It is not a massive exaggeration to say that the Law Society will be fighting for its existence in the months to come. The government’s intention to make the Solicitors Regulation Authority (SRA) entirely independent from the society will inevitably raise the question of whether what will then be purely a representative body should still be able to take a slice of the fees that solicitors pay for regulation.
This issue applies also to all the other parts of the regulated legal profession – except for licensed conveyancers and notaries, whose regulators are already completely separate – but as by far the biggest and, dare I suggest, least popular of the representative bodies out there, I intend to concentrate on what this means for the Law Society.
The Law Society (and Bar Council, Chartered Institute of Legal Executives etc) are named in the Legal Services Act 2007 as the approved regulators of their parts of the profession. The society has delegated its regulatory responsibilities to the SRA, but remains ultimately responsible for regulating solicitors. The SRA is operationally independent, but not structurally – it remains part of the Law Society ‘group’.
As such, on behalf of the group, the Law Society levies the cost of SRA regulation through practising fees which have to be approved by the Law Society council and ultimately the Legal Services Board. However, under section 51 of the Act, the society is also able to recoup the cost of so-called ‘permitted purposes’, activities that are not regulatory but are seen as being in the public interest, such as advice to solicitors on practice management and law reform work. See the full scope in section 51(4) here.
Of the £105.8m raised from practising fees in 2015/16, £54.1m went to the SRA and £35.3m to the Law Society under section 51 (the rest went on the levies for the Legal Services Board, Legal Ombudsman and Solicitors Disciplinary Tribunal). Despite its commercial activities, this is overwhelmingly Chancery Lane’s main source of income. The SRA says this amounts to around £250 per solicitor, a figure the society disputes.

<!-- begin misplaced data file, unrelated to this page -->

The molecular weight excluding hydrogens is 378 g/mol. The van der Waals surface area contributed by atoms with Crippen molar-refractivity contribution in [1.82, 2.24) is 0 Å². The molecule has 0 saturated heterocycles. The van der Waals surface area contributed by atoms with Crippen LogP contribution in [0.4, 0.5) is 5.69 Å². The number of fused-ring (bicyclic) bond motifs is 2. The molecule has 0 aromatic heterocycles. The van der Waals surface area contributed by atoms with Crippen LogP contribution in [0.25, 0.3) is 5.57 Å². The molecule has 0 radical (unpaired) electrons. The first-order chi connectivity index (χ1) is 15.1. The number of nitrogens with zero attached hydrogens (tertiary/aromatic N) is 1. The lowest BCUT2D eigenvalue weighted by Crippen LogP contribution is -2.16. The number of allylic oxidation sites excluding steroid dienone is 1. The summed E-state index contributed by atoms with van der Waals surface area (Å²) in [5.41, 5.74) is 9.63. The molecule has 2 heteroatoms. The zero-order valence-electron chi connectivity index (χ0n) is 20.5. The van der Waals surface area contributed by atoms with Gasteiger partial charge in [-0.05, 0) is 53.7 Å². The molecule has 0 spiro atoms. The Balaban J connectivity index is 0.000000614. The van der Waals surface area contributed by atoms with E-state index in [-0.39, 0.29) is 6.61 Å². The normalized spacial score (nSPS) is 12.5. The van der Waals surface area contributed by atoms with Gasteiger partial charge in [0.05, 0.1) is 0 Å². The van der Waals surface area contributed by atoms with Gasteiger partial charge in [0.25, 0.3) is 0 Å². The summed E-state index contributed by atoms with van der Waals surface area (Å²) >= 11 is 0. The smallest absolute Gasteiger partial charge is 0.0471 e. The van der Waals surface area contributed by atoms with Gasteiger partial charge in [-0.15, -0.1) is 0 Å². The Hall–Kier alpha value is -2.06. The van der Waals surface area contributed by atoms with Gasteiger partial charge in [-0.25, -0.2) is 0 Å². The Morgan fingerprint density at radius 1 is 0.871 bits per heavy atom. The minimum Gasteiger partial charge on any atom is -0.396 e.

It is a little-known fact that you don’t have to be a member of the Law Society to be a solicitor, but either way you still have to pay for it.
However, if the SRA achieves full independence and becomes the approved regulator, it is widely agreed that section 51 will have to be revisited. It is thought that the law is the only profession whose representative bodies are funded in this way and certainly if you look at wider trade union reform, compulsory levies have been consigned to history.
If this happened, then solicitors would for the first time be given a choice of whether they wanted to pay for the upkeep of their representative body (whether this is an opt-in or opt-out will be an interesting question down the track).
A fun parlour game is to guess how many of the current 130,000 practising solicitors would choose to do so. Nobody predicts a high number – the City law firms, for example, are likely to pick up their ball and focus their efforts on the City of London Law Society. Personal injury lawyers may think they are better off having the Association of Personal Injury Lawyers speak for them, and so on.
Of course, the fewer solicitors who did sign up, the more they would have to pay. The society would no doubt start offering corporate membership so that firms, rather than individuals, pay up, but it comes back to this question: What has the Law Society ever done for me?
Unfortunately, unlike the Romans, they did not build the aqueducts, although to judge by the self-congratulatory tone of many of the Law Society committee papers I read – talking of various successes, positive press coverage, and a good reputation with parliamentarians – this may come as a surprise to some at Chancery Lane.
In fact, rather than proving its worth to its members, the Law Society has recently only been doing the opposite.
Take Veyo, the embarrassing, failed conveyancing IT project that has cost the profession £7m. Let’s just pause a moment on that figure – £7m. More than many law firms earn in a year.
Aside from an apology, there has been no accountability, no shake-up to prevent such a disaster recurring. A hundred members of the Law Society’s council and not a peep from any of them. It’s only apathy among solicitors that is letting the society get away with this.